Protein–protein interaction networks (PPINs) were created using genes from the STRING v.11.0 dataset (http://string-db.org/) . In the absence of disconnected nodes, only the first gene interaction with a relaxed highest confidence > 0.7 was selected. PPINs were visualized using Cytoscape v3.7.2 .
Functional gene set enrichment analysis
Gene set enrichment analysis of the identified AS genes in terms of canonical pathways was conducted with the ConsensusPathDB-human database (CPDB) . FDR < 0.05 was considered statistically significant.
Clinical association test
Within identified AS events, we investigated whether AFP-dependent splicing events had any relevant clinical features. First, we divided the 249 cases into two groups according to PSI values (i.e. low and high PSI) of AS exons through K-means clustering. With these two groups, we performed a Kaplan–Meier survival analysis to evaluate overall survival (OS) outcome according to PSI value. Other important clinical features of gender and vascular invasion were evaluated using Wilcoxon t-tests.
Patient baseline characteristics were described as mean ± standard deviation or as frequency. The significance of differences between categorical or continuous variables was determined by Chi-square test, Fisher’s exact test, or Student’s t test, as appropriate. Two-tailed p values of < 0.05 were considered statistically significant. In addition, to avoid false positives during multiple testing for DGE, we used a corrected q value obtained after FDR correction. A corrected FDR of < 0.05 was considered to be statistically significant. Statistical analyses of clinical data were performed using SPSS v19.0 (SPSS Inc, Chicago, IL, USA) . All other analyses were conducted with R version 3.5.1 .
Baseline characteristics of patients
The clinical characteristics of study subjects are shown in Table 1. The mean ages of normal and high AFP groups were 60 (standard deviation (SD) ± 13 years) and 59 years (SD ± 13 years), respectively (p = 0.317). The proportion of male patients was significantly higher in the normal AFP group (p = 0.005). Between the two AFP groups, there was no statistically significant difference in white/Asian race ratio, etiology, presence of LC, and AJCC 7th TNM stage (p values for all > 0.05). In the normal AFP group, vascular invasion was less likely than in the high AFP group (p = 0.008).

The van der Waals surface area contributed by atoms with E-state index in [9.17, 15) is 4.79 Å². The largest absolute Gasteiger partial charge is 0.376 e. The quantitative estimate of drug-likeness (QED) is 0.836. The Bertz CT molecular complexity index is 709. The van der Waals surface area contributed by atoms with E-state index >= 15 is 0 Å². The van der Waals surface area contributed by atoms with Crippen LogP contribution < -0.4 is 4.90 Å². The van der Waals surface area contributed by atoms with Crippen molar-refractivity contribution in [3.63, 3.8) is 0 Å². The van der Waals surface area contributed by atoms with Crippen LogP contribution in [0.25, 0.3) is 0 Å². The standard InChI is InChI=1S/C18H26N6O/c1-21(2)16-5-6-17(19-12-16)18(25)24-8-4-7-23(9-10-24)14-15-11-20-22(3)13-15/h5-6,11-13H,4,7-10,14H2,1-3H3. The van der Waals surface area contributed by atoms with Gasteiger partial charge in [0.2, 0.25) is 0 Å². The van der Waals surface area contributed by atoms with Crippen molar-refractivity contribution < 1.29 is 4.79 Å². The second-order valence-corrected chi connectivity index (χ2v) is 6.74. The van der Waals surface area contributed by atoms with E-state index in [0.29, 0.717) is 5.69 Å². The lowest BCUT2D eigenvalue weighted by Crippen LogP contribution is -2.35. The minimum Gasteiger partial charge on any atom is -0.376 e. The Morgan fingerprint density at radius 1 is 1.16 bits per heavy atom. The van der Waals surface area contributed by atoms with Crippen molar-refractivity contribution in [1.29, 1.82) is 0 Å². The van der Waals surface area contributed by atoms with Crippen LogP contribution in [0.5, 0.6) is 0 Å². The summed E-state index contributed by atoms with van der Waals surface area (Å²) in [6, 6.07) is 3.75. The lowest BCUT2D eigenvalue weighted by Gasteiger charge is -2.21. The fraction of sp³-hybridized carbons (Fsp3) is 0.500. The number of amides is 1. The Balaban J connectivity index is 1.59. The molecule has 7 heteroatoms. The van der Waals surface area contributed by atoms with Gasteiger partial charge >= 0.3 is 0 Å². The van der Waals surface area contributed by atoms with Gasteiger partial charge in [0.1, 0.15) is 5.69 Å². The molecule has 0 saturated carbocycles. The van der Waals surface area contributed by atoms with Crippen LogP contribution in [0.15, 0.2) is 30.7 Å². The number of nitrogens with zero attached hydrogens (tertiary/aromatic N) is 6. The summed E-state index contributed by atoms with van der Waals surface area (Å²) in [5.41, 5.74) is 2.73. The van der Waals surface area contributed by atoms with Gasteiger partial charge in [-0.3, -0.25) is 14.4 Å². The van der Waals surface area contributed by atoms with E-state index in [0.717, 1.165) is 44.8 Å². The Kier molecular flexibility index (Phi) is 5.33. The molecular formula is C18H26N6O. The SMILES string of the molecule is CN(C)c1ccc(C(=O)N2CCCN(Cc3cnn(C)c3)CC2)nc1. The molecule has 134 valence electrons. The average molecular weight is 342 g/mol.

Comparability of AFP serum protein level and gene expression
In order to investigate whether AFP gene expression is comparable to serum levels of the corresponding protein product, AFP (ENSG00000081051) expression (TPM computed by RSEM) was compared to the serum AFP protein level (ng/mL, obtained from TCGA). To avoid bias due to high right-skew, the correlation coefficient was computed for log-transformed units. As shown in Fig. 2, as expected, AFP gene expression was positively correlated with AFP serum protein level (r = 0.73, p ≤ 2 × 10–16). Most of all, in high AFP patients, AFP is the most differentially expressed gene by absolute fold change and the six most significant (log value of fold change = 3.97, p = 1.72 × 10–9) when compared to low AFP patients (Fig. 3). Differential gene expression by AFP serum status is summarized in Additional file 3: Table S2.
AS events differentially expressed between normal and high AFP groups
Having identified AFP-dependent gene expression (Fig. 2), we further investigated whether differences at the AS level were significant according to AFP level. We identified differential AS events between low and high AS groups using rMATs; these are summarized in Table 2, showing 161 differential AS events comprising 125 unique corresponding genes (ΔPSI > 0.05, FDR < 0.05). A more stringent cutoff of ΔPSI > 0.1 would have yielded only 16 AS events affecting 16 genes; we opted for the lower cutoff value in order to investigate more marginal differences between the two groups. This more detailed marginal signal comparison helps to investigate functional relationships between the groups. The distributions of each AS event type (ES, IR, A3SS, A5SS, and MXE) are summarized in Table 2 and detailed in Additional file 4: Table S3. As expected, ES and RI events were the most widely observed, followed by A5SS, A3SS, and MXE.